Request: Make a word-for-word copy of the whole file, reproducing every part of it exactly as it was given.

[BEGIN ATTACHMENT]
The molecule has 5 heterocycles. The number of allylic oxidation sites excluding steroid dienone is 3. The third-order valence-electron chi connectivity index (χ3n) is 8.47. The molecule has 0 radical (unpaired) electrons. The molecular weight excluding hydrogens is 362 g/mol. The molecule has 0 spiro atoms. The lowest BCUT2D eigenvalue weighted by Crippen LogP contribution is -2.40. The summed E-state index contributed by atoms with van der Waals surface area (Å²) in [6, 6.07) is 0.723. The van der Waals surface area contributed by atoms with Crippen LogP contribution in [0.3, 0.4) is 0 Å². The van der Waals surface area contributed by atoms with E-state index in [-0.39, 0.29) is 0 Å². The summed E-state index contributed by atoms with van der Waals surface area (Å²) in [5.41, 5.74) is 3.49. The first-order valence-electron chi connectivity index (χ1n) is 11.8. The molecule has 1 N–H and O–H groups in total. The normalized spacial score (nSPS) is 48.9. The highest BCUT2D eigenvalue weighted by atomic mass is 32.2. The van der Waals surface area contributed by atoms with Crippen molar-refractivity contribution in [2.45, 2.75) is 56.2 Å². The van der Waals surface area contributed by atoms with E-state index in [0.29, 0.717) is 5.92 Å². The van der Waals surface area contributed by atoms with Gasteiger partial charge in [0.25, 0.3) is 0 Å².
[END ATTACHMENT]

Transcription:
The molecule has 5 heterocycles. The number of allylic oxidation sites excluding steroid dienone is 3. The third-order valence-electron chi connectivity index (χ3n) is 8.47. The molecule has 0 radical (unpaired) electrons. The molecular weight excluding hydrogens is 362 g/mol. The molecule has 0 spiro atoms. The lowest BCUT2D eigenvalue weighted by Crippen LogP contribution is -2.40. The summed E-state index contributed by atoms with van der Waals surface area (Å²) in [6, 6.07) is 0.723. The van der Waals surface area contributed by atoms with Crippen LogP contribution in [0.3, 0.4) is 0 Å². The van der Waals surface area contributed by atoms with E-state index in [-0.39, 0.29) is 0 Å². The summed E-state index contributed by atoms with van der Waals surface area (Å²) in [5.41, 5.74) is 3.49. The first-order valence-electron chi connectivity index (χ1n) is 11.8. The molecule has 1 N–H and O–H groups in total. The normalized spacial score (nSPS) is 48.9. The highest BCUT2D eigenvalue weighted by atomic mass is 32.2. The van der Waals surface area contributed by atoms with Crippen molar-refractivity contribution in [2.45, 2.75) is 56.2 Å². The van der Waals surface area contributed by atoms with E-state index in [0.29, 0.717) is 5.92 Å². The van der Waals surface area contributed by atoms with Gasteiger partial charge in [0.25, 0.3) is 0 Å².